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IT will be the key for GST to become game changer
September, 09th 2016

For the goods and services tax (GST) to become the game changer everyone expects it to be, IT will be the key. Only through a robust, state-of-the-art, secured and trusted IT system is it possible to provide a seamless, user-friendly experience cutting across geographical and functional boundaries. A painless migration to the promised ‘nonadversarial’ tax regime will depend upon the surgical efficiency of GST’s most critical component, the GST Network (GSTN). If GST is the body, then ‘GSTN’ is the soul.

For a smooth roll-out of GSTN, states have hammered out a consensus on a common portal providing three core services: registration, returns and payments. However, with rapid technological changes, the need for speed, flexibility and transparency, burgeoning societal expectations coupled with complexities in value exchanges, the existing governance structure and paradigm are under severe stress. They now require global-scale platforms for value exchange, or ‘blockchain technology’, the disruptive technology that underpins the bitcoin economy.

Blockchain is a method of recording data, a digital ledger of transactions, agreements and contracts distributed across several hundreds or even thousands of computers around the world. Digital records are lumped together into‘ blocks’, then bound together cryptographically and chronologically into a ‘chain’ using complex algorithms. It can be used like a ledger, which can be shared and corroborated by anyone.

The present system of data management by tax departments typically involves large legacy centralised IT systems based on a ‘centralised ledger’ with some recovery sites. These are supplemented by an array of networking and messaging systems to communicate with the external stakeholders. Highly centralised systems present a high-cost single point of failure, apart from cost and complexity.

Tax regime will depend upon the surgical efficiency of GST’s most critical component, the GST Network.

Tax regime will depend upon the surgical efficiency of GST’s most critical component, the GST Network.

In contrast, distributed ledgers are inherently harder to attack. They are multiple shared copies of the same database. So, a cyber attack would have to attack all the copies simultaneously to be successful.
GST is a destination-based tax that provides a comprehensive and continuous chain of set-off benefits from the producer and service provider’s point up to the retailer’s level, taxing only the value addition at each level. This is akin to a peer-to-peer network (P2P).

Blockchain is a P2P technology that uses ‘distributed ledger’ and can record ‘proof of events’ like value added, set-off and tax paid across the entire supply chain. This proof is public, irrefutable, non-repudiable and impervious to tampering as it establishes a distributed consensus about every transaction. This frictionless flow of value has a built-in reward of set-off benefits in the supply chain. This means centralised uploading and invoice-matching by tax departments become redundant.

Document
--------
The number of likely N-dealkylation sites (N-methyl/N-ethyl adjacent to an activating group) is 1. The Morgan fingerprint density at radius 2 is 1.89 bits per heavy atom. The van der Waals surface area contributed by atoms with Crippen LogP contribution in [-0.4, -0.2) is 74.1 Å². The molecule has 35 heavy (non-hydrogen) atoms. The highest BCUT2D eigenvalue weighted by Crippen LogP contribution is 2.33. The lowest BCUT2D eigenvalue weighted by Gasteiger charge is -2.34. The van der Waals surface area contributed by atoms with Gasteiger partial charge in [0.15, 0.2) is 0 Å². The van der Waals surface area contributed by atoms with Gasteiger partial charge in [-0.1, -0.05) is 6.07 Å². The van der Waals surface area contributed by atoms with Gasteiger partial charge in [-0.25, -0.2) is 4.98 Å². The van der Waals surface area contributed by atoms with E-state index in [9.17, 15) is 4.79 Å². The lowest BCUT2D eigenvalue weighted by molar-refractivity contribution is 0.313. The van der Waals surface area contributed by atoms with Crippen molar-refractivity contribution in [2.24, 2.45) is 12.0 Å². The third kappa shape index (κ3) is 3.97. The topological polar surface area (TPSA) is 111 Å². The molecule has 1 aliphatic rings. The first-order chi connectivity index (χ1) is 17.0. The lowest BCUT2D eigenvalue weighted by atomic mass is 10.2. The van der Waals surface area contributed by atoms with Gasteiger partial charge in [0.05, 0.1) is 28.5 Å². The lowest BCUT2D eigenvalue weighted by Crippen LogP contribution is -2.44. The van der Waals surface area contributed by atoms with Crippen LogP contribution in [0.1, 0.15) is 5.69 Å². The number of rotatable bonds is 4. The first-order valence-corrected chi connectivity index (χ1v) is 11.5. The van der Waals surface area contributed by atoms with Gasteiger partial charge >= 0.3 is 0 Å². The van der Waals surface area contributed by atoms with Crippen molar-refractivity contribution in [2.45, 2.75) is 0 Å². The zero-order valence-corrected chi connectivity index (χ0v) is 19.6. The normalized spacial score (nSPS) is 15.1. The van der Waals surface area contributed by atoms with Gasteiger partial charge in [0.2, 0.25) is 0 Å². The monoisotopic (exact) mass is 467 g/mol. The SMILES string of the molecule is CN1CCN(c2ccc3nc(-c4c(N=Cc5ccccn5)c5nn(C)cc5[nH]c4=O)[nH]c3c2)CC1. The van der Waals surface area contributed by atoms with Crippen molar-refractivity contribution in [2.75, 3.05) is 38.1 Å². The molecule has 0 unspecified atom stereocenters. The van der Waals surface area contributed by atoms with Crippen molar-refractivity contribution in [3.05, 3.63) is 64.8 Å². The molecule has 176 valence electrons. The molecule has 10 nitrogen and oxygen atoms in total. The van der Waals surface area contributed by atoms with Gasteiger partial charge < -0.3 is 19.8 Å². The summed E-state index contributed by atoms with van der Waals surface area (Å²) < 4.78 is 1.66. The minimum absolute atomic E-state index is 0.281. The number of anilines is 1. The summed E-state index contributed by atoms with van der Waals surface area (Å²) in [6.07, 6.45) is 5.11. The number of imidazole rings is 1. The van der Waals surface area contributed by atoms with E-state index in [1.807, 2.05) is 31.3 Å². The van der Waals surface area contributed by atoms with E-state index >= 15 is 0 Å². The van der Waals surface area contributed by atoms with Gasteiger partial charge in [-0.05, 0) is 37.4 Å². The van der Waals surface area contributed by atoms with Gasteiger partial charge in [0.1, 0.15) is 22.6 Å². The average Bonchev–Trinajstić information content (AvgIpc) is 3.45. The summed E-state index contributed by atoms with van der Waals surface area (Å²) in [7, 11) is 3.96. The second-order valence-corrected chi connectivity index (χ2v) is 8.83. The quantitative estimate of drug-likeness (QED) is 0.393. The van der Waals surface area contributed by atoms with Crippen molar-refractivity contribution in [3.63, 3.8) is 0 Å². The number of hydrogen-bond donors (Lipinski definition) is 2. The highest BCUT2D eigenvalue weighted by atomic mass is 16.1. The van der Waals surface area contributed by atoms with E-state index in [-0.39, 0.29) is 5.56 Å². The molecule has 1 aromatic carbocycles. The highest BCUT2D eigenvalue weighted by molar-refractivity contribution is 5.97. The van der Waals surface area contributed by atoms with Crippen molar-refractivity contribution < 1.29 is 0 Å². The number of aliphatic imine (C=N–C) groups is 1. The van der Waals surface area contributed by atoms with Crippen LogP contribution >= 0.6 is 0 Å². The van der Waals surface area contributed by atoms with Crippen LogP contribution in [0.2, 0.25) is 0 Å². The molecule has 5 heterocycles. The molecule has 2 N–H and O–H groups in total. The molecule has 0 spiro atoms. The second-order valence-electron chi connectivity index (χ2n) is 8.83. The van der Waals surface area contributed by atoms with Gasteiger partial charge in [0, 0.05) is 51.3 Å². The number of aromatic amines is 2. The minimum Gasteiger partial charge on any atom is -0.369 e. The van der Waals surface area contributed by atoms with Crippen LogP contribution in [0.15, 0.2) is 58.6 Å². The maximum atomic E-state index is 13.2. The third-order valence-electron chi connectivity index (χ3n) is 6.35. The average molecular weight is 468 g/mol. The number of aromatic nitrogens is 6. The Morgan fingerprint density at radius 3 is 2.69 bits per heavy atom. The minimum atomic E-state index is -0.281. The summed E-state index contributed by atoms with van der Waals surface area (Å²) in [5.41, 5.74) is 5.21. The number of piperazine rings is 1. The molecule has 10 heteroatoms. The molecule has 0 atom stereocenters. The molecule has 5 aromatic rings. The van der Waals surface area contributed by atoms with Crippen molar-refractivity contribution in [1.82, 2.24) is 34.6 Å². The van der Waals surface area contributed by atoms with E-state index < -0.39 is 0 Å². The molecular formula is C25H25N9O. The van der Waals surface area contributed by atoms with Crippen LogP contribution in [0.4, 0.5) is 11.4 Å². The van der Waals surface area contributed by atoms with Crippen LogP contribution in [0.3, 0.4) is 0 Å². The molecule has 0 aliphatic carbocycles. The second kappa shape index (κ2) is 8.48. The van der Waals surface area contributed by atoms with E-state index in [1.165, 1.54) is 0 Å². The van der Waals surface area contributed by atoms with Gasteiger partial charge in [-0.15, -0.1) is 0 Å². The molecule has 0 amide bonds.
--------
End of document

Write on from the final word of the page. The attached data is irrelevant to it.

Blockchain allows untrusted parties to collectively create a trusted authoritative record, making it bad news for all ‘trust-keepers’ — governments, regulators, clearing houses of this world —as it strikes at their raison d’être.
The trust-keepers, facing an existential crisis, will not cede their space without a good fight. Although a strong erosion in their authority ensures that no tears will be shed on their fall.

Blockchain has taken the financial world by storm. R3, a consortium of around 45 of the world’s largest banks, is betting big on private blockchain. Also, ‘open ledger project’, led by the Linux Foundation, is trying to build a distributed ledger, ‘Fabric’, amenable to customisation for different industries.

Estonia is a trailblazer in blockchain technology. Others like Japan and Dubai are not too far behind. By being oblivious to blockchain, India may languish at the bottom of technology pyramid. True, in its present form, it suffers from several limitations like scalability, speed, confidentiality, secrecy and a ‘suspect reputation’ amplified by lack of a governance structure. Yet, it is shaking the foundations of today’s commercial facilitation.
Blockchain’s biggest strength is the secure distributed database aspect of technology. While the era of blockchain proliferation has just begun, the road to the programmable economy of the future is a long one. But isn’t that true for any new disruption?

The intended benefits far outweigh the associated risks. Blockchain technologies may fundamentally alter government functioning. The government has a historic opportunity to start small with a tactical, narrow deployment in GSTN that can be rapidly scaled up. It should also invest in accelerators and incubators, collaborate with academia, industrialists and venture capitalists to create a proper ecosystem for startups in blockchain technology and help India move up the food chain of software development. Having missed the Industrial Revolution once, India can’t afford to falter now.

 
 
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